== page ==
This is a past tour--for information only
Saturday, April 27, 2019
10:00 A.M to 5:00 P.M.
Established in 1658, and named for the third Baron Baltimore, Charles Calvert, Charles County has a rich and long history. This year’s tour is centered around Port Tobacco, a village established in 1634 and one of the oldest towns on the East Coast. In 1658, it was designated the first county seat of Charles County. Early Port Tobacco area residents assumed important roles in state and national history. John Hanson was elected first President by the Continental Congress under the Articles of Confederation. Daniel of St. Thomas Jenifer was a signer of the United States Constitution, and Thomas Stone was one of four of the Maryland delegation who signed the Declaration of Independence.
Chairs: Mrs. R. Wayne Winkler, Mrs. Christopher Zabriskie.
Committee Chairs: Ads: Mrs. Albert Raucheisen and Ms. Polly Zimmerman. Flowers: Ms. Lucille Attick and Mrs. William Hobbs.
Special Project: Daffodils and Daydreams. Rich in history, daffodils came to the colonies as “soft reminders of English springs.” The quintessential spring flower, the daffodil has transcended its humble status as a garden perennial to become nothing less than a cultural icon. Thriving even in places where they have obviously been accidentally dropped or discarded—they define the remnants of farm yards long gone and peek out brightly among crumbling brick ruins. Cultivars are astonishingly similar in shape and color, all twentyseven thousand of them, and although it is a cultivated plant, it can survive just fine on its own. Above all else, the daffodil is a survivor. Port Tobacco Village is a survivor too. Serving as an early county seat and an ocean-going seaport, the Village has endured and is one of the state’s oldest and smallest incorporated towns. Spanning history that includes Native Americans, revolutionary patriots, missionaries, assassins, spies, slaves, merchants, farmers, an arsonist, and everyone in between, there is almost as many stories as there are daffodil cultivars. The project incorporates the planting of 630 sq. ft. of bulb gardens in selected areas at the reconstructed Port Tobacco Courthouse in Port Tobacco, Maryland. A minimum of 5,000 daffodils along with some companion bulbs and selected perennials such as hellebores and heuchera will add a bright note to the village green. In addition, two colonial benches made by local Pioneer Woodcrafting, renowned for architecturally correct period pieces, will give visitors a spot for day dreaming and reflection.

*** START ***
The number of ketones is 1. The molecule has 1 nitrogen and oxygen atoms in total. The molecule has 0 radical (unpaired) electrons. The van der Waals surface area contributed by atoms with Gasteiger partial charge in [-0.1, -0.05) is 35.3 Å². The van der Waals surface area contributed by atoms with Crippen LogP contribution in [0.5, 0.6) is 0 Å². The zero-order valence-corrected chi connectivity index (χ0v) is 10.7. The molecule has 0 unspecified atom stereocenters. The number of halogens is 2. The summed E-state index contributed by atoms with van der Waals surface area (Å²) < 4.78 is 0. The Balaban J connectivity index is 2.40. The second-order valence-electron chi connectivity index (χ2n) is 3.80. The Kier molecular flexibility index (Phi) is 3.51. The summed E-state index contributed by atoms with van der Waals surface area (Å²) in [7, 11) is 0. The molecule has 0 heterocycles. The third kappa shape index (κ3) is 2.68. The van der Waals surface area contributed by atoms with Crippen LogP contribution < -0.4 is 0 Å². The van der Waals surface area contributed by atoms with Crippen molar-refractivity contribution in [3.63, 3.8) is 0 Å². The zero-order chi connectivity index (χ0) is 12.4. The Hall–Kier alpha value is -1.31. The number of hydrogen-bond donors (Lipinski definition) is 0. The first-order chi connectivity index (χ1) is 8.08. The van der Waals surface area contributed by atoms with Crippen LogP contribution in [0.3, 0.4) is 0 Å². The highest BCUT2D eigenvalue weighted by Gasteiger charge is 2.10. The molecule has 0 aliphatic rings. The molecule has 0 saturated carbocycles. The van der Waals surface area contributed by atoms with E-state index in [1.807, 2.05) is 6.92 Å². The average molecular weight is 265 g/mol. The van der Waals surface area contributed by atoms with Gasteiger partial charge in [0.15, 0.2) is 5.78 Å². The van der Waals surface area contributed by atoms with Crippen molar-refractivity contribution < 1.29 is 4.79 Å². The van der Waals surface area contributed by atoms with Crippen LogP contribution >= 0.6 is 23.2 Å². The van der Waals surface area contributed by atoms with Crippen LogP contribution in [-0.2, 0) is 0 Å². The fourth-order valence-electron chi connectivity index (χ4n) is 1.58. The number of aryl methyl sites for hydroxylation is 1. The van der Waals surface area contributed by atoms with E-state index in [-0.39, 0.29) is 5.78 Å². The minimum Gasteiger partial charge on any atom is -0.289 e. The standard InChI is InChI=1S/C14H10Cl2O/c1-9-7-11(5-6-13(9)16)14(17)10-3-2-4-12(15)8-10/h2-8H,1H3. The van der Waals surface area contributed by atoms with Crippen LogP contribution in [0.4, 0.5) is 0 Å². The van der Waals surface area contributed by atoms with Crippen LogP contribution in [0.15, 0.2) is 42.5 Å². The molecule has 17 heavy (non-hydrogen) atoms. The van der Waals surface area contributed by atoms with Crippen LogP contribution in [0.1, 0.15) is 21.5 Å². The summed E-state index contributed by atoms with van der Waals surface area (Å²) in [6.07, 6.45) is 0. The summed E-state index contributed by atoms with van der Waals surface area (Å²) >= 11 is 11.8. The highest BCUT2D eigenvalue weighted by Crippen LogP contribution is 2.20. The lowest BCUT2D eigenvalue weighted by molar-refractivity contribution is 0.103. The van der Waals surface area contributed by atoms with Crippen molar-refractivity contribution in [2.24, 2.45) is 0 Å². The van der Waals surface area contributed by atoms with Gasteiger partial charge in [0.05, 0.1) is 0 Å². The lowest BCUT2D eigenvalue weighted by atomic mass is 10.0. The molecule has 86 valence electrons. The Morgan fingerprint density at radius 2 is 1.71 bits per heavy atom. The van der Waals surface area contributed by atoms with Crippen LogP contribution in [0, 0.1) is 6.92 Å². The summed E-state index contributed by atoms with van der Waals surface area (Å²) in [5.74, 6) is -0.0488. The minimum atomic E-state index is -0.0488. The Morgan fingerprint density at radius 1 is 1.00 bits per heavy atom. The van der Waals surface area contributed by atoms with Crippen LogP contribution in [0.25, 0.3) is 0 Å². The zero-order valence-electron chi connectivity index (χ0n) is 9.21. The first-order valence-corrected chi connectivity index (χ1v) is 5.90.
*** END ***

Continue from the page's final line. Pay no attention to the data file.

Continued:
1. STAGG HALL
Built in the 1730s for John Parnham, a prosperous Port Tobacco merchant, Stagg Hall is one of the few remaining original structures of the 35 to 40 known to have existed in Port Tobacco at the time. The house’s architectural integrity is unparalleled by any other pre-Revolutionary War structure recorded in this part of Southern Maryland. Its center hall tworoom plan and gambrel roof predate other examples of the same in the area by more than 20 years. In the 1798 Port Tobacco tax assessment, the house and seven outbuildings (a store and dependencies) received the fourth highest valuation. The woodwork in this property is a museum-worthy example of the regional craftsmanship of the period. In fact, in 1932, the home’s owners sold it. The purchaser subsequently donated it to the Art Institute of Chicago. For several years, this piece of Port Tobacco history took its place in an exhibit titled “Tap Room” and labeled as “American, from Port Tobacco, Charles County.” Years later, the museum dismantled the exhibit, and fortunately for us, descendants of the sellers bought it back and reinstalled it. The last private owners of Stagg Hall lived in the dwelling for three generations before selling it to the County. The site is the information center for this year’s tour
2. PORT TOBACCO COURTHOUSE
The town’s centerpiece, this reconstructed 1819 courthouse was destroyed by fire in August of 1892 and rebuilt in the early 1970s. The courthouse is a reminder of the town’s robust past. Once known as a major 18th century port and the cradle of American revolutionaries, this town’s early history tells a story that few Maryland towns of the era can match. In 1608, Captain John Smith first spotted the Indian village of Potopaco near the site of the town. The name Port Tobacco is a derivative of the Indian word. In addition to the courthouse, in its heyday, the town boasted a hotel, two newspapers, and a score of shops. A victim of deforestation and ecological disaster, topsoil washed off the surrounding hills and into the river, blocking the shipping channel locals relied upon. As one looks at the town’s swamp, the last remaining remnant of trade along the area’s colonial water, it is hard to imagine three three-masted ships and other vessels once ever-present in views from Port Tobacco. Today, through a range of exhibits and programs, the Port Tobacco Courthouse provides a window into the region’s rich past.